Franc v. Bethel Holding Co., (AC 15764)

CourtAppellate Court of Connecticut
Writing for the CourtLAVERY, C. J.
Citation73 Conn. App. 114,807 A.2d 519
Decision Date22 October 2002
Docket Number(AC 15764)

73 Conn. App. 114
807 A.2d 519


(AC 15764)

Appellate Court of Connecticut

Argued February 26, 2002

Officially released October 22, 2002

Lavery, C. J., and Schaller and Peters, Js.

73 Conn. App. 115
Jerome A. Mayer, for the appellant-appellee (named defendant)

T. Stevens Bliss, for the appellees-appellants (plaintiffs).



The defendant Bethel Holding Company appeals from the judgment, rendered after a trial to the court, awarding $270,000 in compensatory damages and $100,000 in punitive damages to the plaintiffs, Frank

73 Conn. App. 116
Franc and Anna Franc, for nuisance and the loss of lateral support for their properties.1 The plaintiffs have filed a cross appeal from that judgment. The defendant claims on appeal that (1) the court's award of compensatory damages was improper because it was based (a) on a valuation of two separately owned properties as if they were one unified parcel and (b) on an assumption that one property was landlocked, which was inconsistent with another finding of the court, (2) the court improperly allowed the plaintiffs to amend their complaint during the trial, (3) the court improperly rejected the defendant's statute of limitations defense and (4) the court's punitive damages award was improper because (a) the evidence was insufficient to establish that the defendant acted recklessly and (b) the award was in excess of the plaintiffs' attorney's fees and costs. In their cross appeal, the plaintiffs claim that the court improperly awarded damages rather than the injunctive relief they requested and improperly ordered that a safety fence be erected on their property instead of on the defendant's property. We agree that the court's punitive damages award was improper, but otherwise disagree with both parties' claims and affirm the judgment of the court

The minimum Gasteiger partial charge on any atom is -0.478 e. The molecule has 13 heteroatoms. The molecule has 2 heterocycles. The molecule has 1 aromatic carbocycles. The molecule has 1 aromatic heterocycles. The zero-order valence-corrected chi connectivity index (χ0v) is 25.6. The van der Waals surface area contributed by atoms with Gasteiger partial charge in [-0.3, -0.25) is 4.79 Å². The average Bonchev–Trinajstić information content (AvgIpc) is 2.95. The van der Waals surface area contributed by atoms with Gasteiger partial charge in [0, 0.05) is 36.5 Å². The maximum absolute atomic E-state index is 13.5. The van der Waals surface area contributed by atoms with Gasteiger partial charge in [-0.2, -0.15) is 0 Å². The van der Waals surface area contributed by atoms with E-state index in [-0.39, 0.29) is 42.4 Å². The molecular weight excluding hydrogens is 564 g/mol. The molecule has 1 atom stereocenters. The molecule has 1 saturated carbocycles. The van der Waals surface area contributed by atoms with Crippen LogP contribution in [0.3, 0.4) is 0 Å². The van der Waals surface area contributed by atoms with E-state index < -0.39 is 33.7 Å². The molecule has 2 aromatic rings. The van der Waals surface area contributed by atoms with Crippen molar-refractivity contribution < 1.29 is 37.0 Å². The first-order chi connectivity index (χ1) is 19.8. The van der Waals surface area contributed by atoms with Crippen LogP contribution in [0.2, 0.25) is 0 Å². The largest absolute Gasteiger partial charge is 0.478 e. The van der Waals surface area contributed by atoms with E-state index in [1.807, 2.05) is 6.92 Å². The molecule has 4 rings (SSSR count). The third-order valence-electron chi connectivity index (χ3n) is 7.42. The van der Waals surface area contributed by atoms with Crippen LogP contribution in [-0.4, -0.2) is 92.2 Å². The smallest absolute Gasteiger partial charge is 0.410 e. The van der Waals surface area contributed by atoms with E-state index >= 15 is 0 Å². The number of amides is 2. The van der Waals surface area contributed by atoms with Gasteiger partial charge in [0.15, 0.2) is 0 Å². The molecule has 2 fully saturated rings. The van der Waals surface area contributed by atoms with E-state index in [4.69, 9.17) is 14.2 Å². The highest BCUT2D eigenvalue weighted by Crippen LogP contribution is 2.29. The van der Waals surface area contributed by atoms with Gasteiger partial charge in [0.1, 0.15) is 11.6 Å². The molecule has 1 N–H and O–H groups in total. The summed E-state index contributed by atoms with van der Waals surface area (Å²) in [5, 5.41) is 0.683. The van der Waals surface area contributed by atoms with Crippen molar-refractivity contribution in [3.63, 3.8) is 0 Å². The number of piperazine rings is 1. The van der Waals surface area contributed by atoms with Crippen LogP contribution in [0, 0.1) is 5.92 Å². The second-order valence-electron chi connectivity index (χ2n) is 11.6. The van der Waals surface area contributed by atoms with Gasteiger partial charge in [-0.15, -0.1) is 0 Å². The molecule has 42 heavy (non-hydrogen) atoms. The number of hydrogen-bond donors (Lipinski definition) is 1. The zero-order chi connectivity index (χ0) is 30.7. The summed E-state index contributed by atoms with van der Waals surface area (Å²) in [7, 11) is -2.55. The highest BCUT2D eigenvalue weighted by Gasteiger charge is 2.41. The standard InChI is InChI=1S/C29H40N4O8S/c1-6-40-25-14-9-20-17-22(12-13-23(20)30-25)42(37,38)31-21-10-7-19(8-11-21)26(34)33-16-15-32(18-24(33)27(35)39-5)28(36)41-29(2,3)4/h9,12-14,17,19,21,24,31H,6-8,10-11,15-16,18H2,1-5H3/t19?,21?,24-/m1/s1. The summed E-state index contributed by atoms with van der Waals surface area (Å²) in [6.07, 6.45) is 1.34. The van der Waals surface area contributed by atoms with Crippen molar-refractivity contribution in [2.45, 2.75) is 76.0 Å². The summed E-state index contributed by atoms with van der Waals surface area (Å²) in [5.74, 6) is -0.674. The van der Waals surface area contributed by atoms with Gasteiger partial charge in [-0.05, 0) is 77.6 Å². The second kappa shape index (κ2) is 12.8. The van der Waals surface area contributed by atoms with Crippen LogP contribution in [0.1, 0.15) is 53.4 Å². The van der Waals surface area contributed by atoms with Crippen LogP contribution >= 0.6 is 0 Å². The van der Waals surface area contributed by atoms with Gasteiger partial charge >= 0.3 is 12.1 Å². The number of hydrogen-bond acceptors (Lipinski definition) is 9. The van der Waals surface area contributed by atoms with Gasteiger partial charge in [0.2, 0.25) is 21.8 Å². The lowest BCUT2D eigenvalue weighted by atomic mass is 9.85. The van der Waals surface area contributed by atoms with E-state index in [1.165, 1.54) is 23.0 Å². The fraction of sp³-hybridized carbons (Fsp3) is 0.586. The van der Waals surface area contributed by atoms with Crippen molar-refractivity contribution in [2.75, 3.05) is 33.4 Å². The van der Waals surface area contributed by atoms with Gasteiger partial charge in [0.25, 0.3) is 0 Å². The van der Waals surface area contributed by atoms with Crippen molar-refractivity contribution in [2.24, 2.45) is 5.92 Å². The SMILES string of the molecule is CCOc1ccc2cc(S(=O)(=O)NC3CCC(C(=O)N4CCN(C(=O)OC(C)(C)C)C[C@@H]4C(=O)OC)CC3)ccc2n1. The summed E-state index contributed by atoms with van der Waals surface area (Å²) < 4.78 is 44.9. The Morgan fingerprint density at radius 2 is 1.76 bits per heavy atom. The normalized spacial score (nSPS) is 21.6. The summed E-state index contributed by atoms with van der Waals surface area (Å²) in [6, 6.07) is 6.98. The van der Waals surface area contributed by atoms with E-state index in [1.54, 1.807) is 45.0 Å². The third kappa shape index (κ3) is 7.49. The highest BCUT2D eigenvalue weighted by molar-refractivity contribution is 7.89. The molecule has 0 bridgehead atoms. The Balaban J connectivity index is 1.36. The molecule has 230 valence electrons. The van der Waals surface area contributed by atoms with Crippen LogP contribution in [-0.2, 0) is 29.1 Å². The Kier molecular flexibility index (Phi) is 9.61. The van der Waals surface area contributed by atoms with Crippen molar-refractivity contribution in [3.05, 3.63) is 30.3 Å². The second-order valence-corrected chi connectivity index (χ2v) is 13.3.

The following facts and procedural history are relevant to the appeal and cross appeal. The parties own various parcels of real property in Bethel that border one another. The defendant owns about 5.5 acres of commercial property on which a retail nursery operates. Frank Franc (Frank) owns a fifteen acre parcel

73 Conn. App. 117
(parcel) that is situated to the south of the defendant's property. The parcel is undisturbed woodland that is zoned for residential use. To the east of the defendant's property is a narrow strip of commercially zoned land (strip). It is about fifty feet in width and 350 feet in length, comprising about 0.4 acres. The strip abuts the parcel on its southern end and Stony Hill Road, also known as Route 6, on its northern end. At the time of the events giving rise to this litigation, the strip was owned by Anna Franc (Anna), who is Frank's sister. After the litigation commenced, Anna quitclaimed the strip to herself and Frank. To the south of the parcel is additional property (homestead) on which Frank, Anna and their brother, Ambrose, long have resided. The three siblings together own the homestead. The homestead's southern border is Walnut Hill Road